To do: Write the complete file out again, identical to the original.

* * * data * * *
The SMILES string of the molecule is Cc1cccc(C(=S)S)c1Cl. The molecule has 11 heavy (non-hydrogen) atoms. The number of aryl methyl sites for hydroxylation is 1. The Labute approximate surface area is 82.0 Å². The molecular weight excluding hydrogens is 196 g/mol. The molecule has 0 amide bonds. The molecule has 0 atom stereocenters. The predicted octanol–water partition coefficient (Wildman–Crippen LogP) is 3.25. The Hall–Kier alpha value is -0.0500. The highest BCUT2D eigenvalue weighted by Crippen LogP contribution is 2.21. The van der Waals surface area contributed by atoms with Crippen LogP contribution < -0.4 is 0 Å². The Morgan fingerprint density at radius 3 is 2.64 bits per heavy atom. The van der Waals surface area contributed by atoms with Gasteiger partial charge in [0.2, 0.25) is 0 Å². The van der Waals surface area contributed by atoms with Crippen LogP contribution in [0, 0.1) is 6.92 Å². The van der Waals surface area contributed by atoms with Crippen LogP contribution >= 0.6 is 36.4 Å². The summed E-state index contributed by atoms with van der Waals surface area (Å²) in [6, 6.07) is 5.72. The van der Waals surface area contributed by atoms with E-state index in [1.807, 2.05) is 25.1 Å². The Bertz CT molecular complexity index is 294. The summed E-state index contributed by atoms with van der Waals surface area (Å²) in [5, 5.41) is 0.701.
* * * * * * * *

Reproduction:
The SMILES string of the molecule is Cc1cccc(C(=S)S)c1Cl. The molecule has 11 heavy (non-hydrogen) atoms. The number of aryl methyl sites for hydroxylation is 1. The Labute approximate surface area is 82.0 Å². The molecular weight excluding hydrogens is 196 g/mol. The molecule has 0 amide bonds. The molecule has 0 atom stereocenters. The predicted octanol–water partition coefficient (Wildman–Crippen LogP) is 3.25. The Hall–Kier alpha value is -0.0500. The highest BCUT2D eigenvalue weighted by Crippen LogP contribution is 2.21. The van der Waals surface area contributed by atoms with Crippen LogP contribution < -0.4 is 0 Å². The Morgan fingerprint density at radius 3 is 2.64 bits per heavy atom. The van der Waals surface area contributed by atoms with Gasteiger partial charge in [0.2, 0.25) is 0 Å². The van der Waals surface area contributed by atoms with Crippen LogP contribution in [0, 0.1) is 6.92 Å². The van der Waals surface area contributed by atoms with Crippen LogP contribution >= 0.6 is 36.4 Å². The summed E-state index contributed by atoms with van der Waals surface area (Å²) in [6, 6.07) is 5.72. The van der Waals surface area contributed by atoms with E-state index in [1.807, 2.05) is 25.1 Å². The Bertz CT molecular complexity index is 294. The summed E-state index contributed by atoms with van der Waals surface area (Å²) in [5, 5.41) is 0.701.